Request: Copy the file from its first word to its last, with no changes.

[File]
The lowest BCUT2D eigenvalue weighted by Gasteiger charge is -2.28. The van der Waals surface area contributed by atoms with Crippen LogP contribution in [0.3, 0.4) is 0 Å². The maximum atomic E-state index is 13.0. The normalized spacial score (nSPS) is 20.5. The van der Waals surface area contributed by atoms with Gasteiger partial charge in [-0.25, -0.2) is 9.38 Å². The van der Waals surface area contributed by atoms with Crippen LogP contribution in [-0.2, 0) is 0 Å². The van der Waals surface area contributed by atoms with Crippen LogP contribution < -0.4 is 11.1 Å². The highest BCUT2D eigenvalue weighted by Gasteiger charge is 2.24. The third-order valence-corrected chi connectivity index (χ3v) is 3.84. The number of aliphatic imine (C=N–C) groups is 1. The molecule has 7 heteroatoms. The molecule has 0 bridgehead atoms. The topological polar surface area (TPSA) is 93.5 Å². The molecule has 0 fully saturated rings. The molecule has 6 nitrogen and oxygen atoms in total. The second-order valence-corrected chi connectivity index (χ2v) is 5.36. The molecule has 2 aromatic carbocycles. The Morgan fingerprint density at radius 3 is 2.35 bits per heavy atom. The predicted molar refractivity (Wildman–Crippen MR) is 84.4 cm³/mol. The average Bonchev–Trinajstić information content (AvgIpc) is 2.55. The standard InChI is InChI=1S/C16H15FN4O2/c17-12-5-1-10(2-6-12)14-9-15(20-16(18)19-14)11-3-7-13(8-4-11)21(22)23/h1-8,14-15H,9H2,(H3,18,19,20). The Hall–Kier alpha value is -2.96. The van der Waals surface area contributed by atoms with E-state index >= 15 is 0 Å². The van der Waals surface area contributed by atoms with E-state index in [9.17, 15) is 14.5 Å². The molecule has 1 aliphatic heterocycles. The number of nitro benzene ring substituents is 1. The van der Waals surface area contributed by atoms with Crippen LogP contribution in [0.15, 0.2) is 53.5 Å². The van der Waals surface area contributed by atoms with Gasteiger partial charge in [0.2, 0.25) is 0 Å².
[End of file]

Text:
The lowest BCUT2D eigenvalue weighted by Gasteiger charge is -2.28. The van der Waals surface area contributed by atoms with Crippen LogP contribution in [0.3, 0.4) is 0 Å². The maximum atomic E-state index is 13.0. The normalized spacial score (nSPS) is 20.5. The van der Waals surface area contributed by atoms with Gasteiger partial charge in [-0.25, -0.2) is 9.38 Å². The van der Waals surface area contributed by atoms with Crippen LogP contribution in [-0.2, 0) is 0 Å². The van der Waals surface area contributed by atoms with Crippen LogP contribution < -0.4 is 11.1 Å². The highest BCUT2D eigenvalue weighted by Gasteiger charge is 2.24. The third-order valence-corrected chi connectivity index (χ3v) is 3.84. The number of aliphatic imine (C=N–C) groups is 1. The molecule has 7 heteroatoms. The molecule has 0 bridgehead atoms. The topological polar surface area (TPSA) is 93.5 Å². The molecule has 0 fully saturated rings. The molecule has 6 nitrogen and oxygen atoms in total. The second-order valence-corrected chi connectivity index (χ2v) is 5.36. The molecule has 2 aromatic carbocycles. The Morgan fingerprint density at radius 3 is 2.35 bits per heavy atom. The predicted molar refractivity (Wildman–Crippen MR) is 84.4 cm³/mol. The average Bonchev–Trinajstić information content (AvgIpc) is 2.55. The standard InChI is InChI=1S/C16H15FN4O2/c17-12-5-1-10(2-6-12)14-9-15(20-16(18)19-14)11-3-7-13(8-4-11)21(22)23/h1-8,14-15H,9H2,(H3,18,19,20). The Hall–Kier alpha value is -2.96. The van der Waals surface area contributed by atoms with E-state index >= 15 is 0 Å². The van der Waals surface area contributed by atoms with E-state index in [9.17, 15) is 14.5 Å². The molecule has 1 aliphatic heterocycles. The number of nitro benzene ring substituents is 1. The van der Waals surface area contributed by atoms with Crippen LogP contribution in [0.15, 0.2) is 53.5 Å². The van der Waals surface area contributed by atoms with Gasteiger partial charge in [0.2, 0.25) is 0 Å².